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Asking the Right Questions - Six Questions for the Emerging Designer

Production Design seems to be thought of as a mystic art to those who aren’t familiar with this role in the film industry. Ara Nuri Steel and Courtney Westbrook (ARACOURT) would like to demystify some of the pre-production work of the production designer, by sharing six questions they have found invaluable in starting a new project. With each new project we work on, provides new challenges. Owing to this, we have developed a list of questions to ask our collaborators prior to commencing work on a design. We hope that these six questions help you, like they have helped us.

1. What is the brand/aesthetic of the company/client you are working for? Do they have colours, textures or tones they would like to avoid that might be off-brand?

Having this question answered by a company/client is a great way to narrow down your options for researching and developing a design brief. It is slightly daunting to look at a design concept development with no parameters, as anything and everything is an option. This helps to focus your research, and assists in sticking to the clients vision (unless why they are hiring you is to break that mould).

Hot tip: Creating a quick 'look book' or 'mood board' is a fantastic way to find out what is working for the client and what isn't. It's a great way to visually communicate what direction you are thinking and a good early step to take in getting feedback before committing to a design.

2. When would your clients/companies/directors/producers/cinematographers like the design/mood boards by?

Documentation, treatments and mood boards are crucial to collaborating with other departments and clients. As a visual form of communication, the earlier it is sent out to clients and companies the better as it allow time for the feedback and alterations. On commercials there are often more departments involved in the final design, so the sooner the design is sent out, the more time is allowed to ensure that all parties involved are happy with the final look.

3. Location flexibility and freedom; what design elements can be used in a space? Can artworks and posters be hung from the walls? Can the space be painted? Can location furniture be moved? What are the hours of access to the location/set for pre-production and post-production?

For Soulless, the video store owners allowed us to paint the original purple interior, to the orange, blue and green colour pallet of the film’s 90’s aesthetic. Make sure you understand the possibilities and limitations to the space during your location scout, so you know how much time is needed to execute your design. For example, to get Soulless’ floor plan correct for the action of the film, we had to move crates of thousands of DVDs, whilst maintaining the order of the DVDs and signage for each category. We did this as the video store was open for business during the days whilst we filmed during the night.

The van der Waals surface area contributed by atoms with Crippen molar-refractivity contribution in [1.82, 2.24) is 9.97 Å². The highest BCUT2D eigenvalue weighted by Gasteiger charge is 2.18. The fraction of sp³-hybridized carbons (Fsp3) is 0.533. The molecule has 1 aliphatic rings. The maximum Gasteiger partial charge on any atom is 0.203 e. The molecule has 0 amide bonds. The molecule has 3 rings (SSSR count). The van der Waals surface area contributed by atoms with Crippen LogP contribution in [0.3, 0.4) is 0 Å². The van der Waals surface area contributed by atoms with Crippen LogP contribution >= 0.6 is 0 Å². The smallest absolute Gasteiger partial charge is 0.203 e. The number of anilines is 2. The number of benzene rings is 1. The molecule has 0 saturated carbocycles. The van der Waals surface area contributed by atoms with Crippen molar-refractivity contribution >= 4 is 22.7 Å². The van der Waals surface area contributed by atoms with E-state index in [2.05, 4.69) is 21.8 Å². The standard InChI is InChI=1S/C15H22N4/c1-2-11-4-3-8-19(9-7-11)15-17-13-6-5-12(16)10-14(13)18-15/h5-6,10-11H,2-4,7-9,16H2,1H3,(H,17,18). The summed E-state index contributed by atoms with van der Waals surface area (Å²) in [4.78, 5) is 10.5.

4. How much pre-production time is needed to create artworks, specialist props and effects?

Often there is quite a short lead up to projects, and there is often a sheer number of artworks, props or sourcing that is required to create a sumptuous design. For ARACOURT this has meant organising workshop days with our assistants to create artwork for shoots like NAB: Mini Legends. During this shoot we needed to cover the school hallway with kids AFL artwork. Having many hands to create this artwork saved us a lot of time. “Craftanoons” with our assistants have become a necessity on shoots such as Soulless (creating Halloween decorations) and Sublime (creating puppets and miniature painted sets).

5. What is the exact use and action of each prop, and how is the prop being used? If it is a disposable/consumable prop, how much is needed for each take?

During the filming of Soulless, popcorn was consumed by actors and during Sublime, copious amounts of purple slime was used to supplement bodily fluids. We found it useful to ask not only; how much was needed for each take, but also how many takes the director wanted prior to the filming days. It is important to know the fine details, so the actors don’t consume more than you have planned for.

6. How many locations need set dressing? What is the schedule?

Working as a duo has benefits when it comes to working with multiple set dressing within a location. Leap-frogging from one room or set to the next, one designer can be overseeing the setup of a space while another is overseeing pack up of another. It is also good to take before photos of each space to allow for locations to be put back in its original state.

Questions like these are just the beginning of a long collaboration between directors, writers, producers, cinematographers and many more. A major part of what makes a designer’s job so interesting is all of the different departments they work with to create something beautiful. We hope that these questions help you in this collaboration. If you have any more, please leave a comment.


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